Posted by StringOvation Team on Feb 24, 2017
Every artist, regardless of their craft, at some point or the other loses their desire to create. Whether they are singers, sculptors, painters, writers, musicians, or any other type, a lack of inspiration is the bane of every person who generates art; and it invariably happens to them all. If you’ve been feeling less than contented about playing your instrument or composing music, odds are that you need to find a new muse.
Consider nature. Nature’s powerful beauty and majestic splendor have long been a source of inspiration for artists. Throughout history, it has shaped our culture and our personal beliefs, playing a crucial role in the type of creative expression we as humans, use to understand and explain the world around us and our existence. Nature can inspire you to reach new levels of artistry because it speaks to the soul in ways that nothing else has the power to do.
Examples of Nature in Music
Nature is a prominent theme in a number of the most beloved classical compositions. Its influence is felt in Vivaldi’s “The Four Seasons,” a four concerto work that examines the most thrilling parts of each specific time of year. In “Spring,” instruments are used mimic the rustle of leaves in the wind. “Summer” features an electrifying thunderstorm by using diminished chords, while in “Winter,” you can hear the frigid cold in the pizzicato notes and a contrast of warmth in the violin solos that signify a fireside.
Moreover, Beethoven’s “Symphony No. 6” includes elements of nature such as a bubbling brook and a thunderstorm that builds in magnificence. Chopin’s “Raindrop Prelude” (Prelude in Db Major) and Rimsky-Korsakov’s “Flight of the Bumblebee” both utilize elements of nature that are recreated in music. “America the Beautiful” is full of descriptive lyrics that call to mind specific natural wonders. Music and nature are thoroughly connected because music creates images with sound in an art form that is as old as time.
Depending on where you live, there are a number of places that can offer natural inspiration. For musicians fortunate enough to live nearby a National Park, taking a drive into untrammeled environments provides plenty of sensations that can be used to inspire you. For example, small hikes into the woods or even just sitting next to a small stream can help get your creative juices flowing.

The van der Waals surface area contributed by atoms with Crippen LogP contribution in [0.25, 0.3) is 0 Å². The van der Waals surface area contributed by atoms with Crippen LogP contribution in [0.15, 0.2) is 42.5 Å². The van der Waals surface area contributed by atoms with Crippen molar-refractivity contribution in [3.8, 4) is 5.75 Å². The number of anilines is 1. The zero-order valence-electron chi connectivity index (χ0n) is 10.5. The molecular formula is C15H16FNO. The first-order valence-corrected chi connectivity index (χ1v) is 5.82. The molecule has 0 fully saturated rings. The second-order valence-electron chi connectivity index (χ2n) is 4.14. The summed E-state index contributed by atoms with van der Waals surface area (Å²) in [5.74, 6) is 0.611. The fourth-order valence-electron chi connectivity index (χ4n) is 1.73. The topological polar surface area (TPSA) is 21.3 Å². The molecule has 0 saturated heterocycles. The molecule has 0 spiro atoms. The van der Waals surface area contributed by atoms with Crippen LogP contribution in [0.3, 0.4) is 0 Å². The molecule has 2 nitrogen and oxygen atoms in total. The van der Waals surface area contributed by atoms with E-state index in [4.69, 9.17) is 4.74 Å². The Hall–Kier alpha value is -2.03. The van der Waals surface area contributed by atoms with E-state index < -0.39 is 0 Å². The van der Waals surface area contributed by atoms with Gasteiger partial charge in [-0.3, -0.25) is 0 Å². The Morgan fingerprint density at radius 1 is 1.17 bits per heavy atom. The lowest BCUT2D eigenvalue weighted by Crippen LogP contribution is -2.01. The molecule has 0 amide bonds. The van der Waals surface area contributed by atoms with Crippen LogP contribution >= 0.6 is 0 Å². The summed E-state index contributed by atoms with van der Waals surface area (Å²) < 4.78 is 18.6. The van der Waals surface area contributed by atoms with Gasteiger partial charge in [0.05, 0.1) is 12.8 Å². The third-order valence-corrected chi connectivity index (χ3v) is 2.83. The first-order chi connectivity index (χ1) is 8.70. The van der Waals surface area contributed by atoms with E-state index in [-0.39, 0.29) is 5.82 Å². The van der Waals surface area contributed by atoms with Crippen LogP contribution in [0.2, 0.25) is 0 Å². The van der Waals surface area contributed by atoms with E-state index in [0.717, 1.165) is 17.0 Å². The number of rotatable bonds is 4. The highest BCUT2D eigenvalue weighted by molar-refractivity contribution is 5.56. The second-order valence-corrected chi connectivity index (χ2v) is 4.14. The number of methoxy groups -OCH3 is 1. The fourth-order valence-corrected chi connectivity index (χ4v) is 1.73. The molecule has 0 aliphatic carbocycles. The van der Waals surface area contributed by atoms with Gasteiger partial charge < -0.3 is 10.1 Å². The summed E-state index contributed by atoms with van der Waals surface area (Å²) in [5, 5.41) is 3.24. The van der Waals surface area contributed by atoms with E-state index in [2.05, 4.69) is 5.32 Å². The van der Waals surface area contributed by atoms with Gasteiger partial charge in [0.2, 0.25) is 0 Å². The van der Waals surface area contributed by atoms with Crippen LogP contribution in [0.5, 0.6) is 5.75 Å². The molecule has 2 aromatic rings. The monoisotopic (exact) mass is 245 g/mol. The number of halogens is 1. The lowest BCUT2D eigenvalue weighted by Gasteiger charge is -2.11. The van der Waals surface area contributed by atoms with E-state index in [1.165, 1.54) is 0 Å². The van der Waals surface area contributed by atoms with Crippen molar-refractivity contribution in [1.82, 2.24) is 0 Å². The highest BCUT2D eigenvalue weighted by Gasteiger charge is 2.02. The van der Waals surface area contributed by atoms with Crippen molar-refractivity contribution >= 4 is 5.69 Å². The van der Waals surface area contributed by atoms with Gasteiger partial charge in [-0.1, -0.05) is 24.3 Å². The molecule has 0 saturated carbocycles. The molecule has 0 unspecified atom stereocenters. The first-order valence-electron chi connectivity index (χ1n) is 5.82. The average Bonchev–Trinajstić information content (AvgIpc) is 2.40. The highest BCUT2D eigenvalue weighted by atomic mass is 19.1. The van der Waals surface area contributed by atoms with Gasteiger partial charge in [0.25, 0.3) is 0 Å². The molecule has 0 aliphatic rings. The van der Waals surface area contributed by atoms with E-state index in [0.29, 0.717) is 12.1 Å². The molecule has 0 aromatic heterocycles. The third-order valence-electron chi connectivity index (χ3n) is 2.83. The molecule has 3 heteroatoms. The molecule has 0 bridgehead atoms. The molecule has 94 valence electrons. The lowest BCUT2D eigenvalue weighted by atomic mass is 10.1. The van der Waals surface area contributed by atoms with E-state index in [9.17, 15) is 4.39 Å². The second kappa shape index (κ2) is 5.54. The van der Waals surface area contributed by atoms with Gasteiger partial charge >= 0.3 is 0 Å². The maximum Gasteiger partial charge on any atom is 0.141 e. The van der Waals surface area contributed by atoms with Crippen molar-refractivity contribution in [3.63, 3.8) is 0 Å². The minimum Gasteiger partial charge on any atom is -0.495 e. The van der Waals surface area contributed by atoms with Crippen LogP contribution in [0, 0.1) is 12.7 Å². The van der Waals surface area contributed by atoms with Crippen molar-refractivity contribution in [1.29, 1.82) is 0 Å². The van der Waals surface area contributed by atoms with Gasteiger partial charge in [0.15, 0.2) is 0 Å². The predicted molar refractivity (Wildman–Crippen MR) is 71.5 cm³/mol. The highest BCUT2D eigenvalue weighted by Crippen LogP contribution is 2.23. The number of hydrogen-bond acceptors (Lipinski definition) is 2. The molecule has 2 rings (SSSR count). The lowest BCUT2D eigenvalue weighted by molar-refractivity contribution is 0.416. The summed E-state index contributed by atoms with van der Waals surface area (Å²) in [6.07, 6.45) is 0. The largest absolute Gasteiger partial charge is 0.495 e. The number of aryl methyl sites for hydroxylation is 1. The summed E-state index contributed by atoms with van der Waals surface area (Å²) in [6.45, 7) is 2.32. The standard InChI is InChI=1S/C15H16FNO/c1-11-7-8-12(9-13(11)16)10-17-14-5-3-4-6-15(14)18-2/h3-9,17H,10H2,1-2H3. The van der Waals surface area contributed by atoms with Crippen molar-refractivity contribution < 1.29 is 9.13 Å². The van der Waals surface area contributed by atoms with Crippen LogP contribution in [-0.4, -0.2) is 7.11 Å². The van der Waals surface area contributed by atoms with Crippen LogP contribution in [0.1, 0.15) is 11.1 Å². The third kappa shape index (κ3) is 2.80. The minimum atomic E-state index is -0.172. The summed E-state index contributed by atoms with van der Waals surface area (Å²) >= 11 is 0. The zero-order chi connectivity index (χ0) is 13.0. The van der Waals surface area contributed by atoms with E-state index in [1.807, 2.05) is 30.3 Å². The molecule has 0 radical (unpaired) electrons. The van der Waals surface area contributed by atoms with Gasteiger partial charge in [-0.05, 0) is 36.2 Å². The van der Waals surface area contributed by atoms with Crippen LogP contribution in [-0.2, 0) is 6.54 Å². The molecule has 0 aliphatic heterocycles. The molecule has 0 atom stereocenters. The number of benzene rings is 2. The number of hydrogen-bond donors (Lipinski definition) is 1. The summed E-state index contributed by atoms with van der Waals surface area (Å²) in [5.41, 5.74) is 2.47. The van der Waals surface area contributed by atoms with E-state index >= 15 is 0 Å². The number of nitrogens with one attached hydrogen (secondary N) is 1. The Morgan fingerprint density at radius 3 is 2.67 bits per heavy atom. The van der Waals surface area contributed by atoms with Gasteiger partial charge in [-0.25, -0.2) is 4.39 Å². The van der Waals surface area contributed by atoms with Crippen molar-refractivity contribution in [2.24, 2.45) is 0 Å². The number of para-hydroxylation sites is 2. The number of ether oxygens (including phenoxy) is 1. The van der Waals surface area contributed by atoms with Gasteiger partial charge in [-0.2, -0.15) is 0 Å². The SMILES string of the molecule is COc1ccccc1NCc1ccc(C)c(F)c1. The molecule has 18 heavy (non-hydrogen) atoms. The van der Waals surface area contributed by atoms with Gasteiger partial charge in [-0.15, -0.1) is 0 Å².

You can also go to your neighborhood park or your backyard to observe nature and find inspiration. Get close to the ground to observe the delicate beauty of a blade of grass or tiny flowers. You can watch bees and insects flying around, or just listen to the wind flow through the branches of the trees. There are tons of ways that nature can inspire you.
Consider Nature in a Music Context
Just by itself, nature offers a peaceful way to connect with your art. When you’ve been feeling bored with playing, just getting outside can help revitalize your spirit so that you can bring new life into your everyday activities. However, when you observe nature in a music context, you can open up new possibilities.
For example, listen to a bird’s song. There will naturally be repetition, but can you discern small snippets of a melodic phrase? Is there an answering call that sounds similar, yet different? Do two or more calls seem to meld into a subtle harmonic structure? How do the elements of nature combine in a woodland, desert, or plains area to create the symphonic environment that you hear, see, and smell? How can you express that feeling with music?
By considering music as it pertains to the patterns in nature, you can find inspiration almost anywhere. Plus, by getting outside, you change your surroundings, which has a major influence on your thoughts and feelings. Studies have shown that nature has a positive stimulus on:
- Healing adult depression
- Improving recovery rates after surgery
- Reduced symptoms and improved overall general health
In fact, screen time, which we all have to endure, is very detrimental. Time spent in front of the tube or your computer increases your risk of depression, and triggers a loss of empathy and lowered altruism. A 2011 study released in the Journal of the American College of Cardiology found that too much screen time also has the power to “dramatically increase the risk for heart disease and premature death from any cause, perhaps regardless of how much exercise one gets.”
Technology is certainly an advantage for some things, but it can really zap your joy and inspiration. So if you need to recharge your artistic battery, the best thing you can do is get outside and soak up the beautiful splendor that nature provides on a daily basis.